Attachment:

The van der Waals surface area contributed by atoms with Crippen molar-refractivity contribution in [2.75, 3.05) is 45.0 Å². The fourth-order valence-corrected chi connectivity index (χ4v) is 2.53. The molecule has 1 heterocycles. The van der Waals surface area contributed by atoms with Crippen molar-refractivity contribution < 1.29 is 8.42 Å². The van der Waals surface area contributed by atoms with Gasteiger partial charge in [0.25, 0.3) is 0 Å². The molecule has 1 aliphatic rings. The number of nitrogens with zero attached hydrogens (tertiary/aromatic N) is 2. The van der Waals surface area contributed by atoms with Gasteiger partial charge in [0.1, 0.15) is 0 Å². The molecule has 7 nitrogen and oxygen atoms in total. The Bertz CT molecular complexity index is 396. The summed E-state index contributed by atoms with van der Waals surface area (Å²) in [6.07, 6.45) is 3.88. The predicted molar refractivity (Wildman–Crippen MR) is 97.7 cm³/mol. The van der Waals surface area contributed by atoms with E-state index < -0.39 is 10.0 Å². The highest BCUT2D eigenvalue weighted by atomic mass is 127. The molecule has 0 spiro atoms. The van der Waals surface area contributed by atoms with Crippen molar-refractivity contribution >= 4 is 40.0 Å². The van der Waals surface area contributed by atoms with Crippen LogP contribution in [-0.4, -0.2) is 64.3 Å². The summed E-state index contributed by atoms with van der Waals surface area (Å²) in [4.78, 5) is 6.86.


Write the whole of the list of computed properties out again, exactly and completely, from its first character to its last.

The van der Waals surface area contributed by atoms with Crippen molar-refractivity contribution in [2.75, 3.05) is 45.0 Å². The fourth-order valence-corrected chi connectivity index (χ4v) is 2.53. The molecule has 1 heterocycles. The van der Waals surface area contributed by atoms with Crippen molar-refractivity contribution < 1.29 is 8.42 Å². The van der Waals surface area contributed by atoms with Gasteiger partial charge in [0.25, 0.3) is 0 Å². The molecule has 1 aliphatic rings. The number of nitrogens with zero attached hydrogens (tertiary/aromatic N) is 2. The van der Waals surface area contributed by atoms with Gasteiger partial charge in [0.1, 0.15) is 0 Å². The molecule has 7 nitrogen and oxygen atoms in total. The Bertz CT molecular complexity index is 396. The summed E-state index contributed by atoms with van der Waals surface area (Å²) in [6.07, 6.45) is 3.88. The predicted molar refractivity (Wildman–Crippen MR) is 97.7 cm³/mol. The van der Waals surface area contributed by atoms with E-state index < -0.39 is 10.0 Å². The highest BCUT2D eigenvalue weighted by atomic mass is 127. The molecule has 0 spiro atoms. The van der Waals surface area contributed by atoms with Crippen molar-refractivity contribution >= 4 is 40.0 Å². The van der Waals surface area contributed by atoms with Crippen LogP contribution in [-0.4, -0.2) is 64.3 Å². The summed E-state index contributed by atoms with van der Waals surface area (Å²) in [4.78, 5) is 6.86.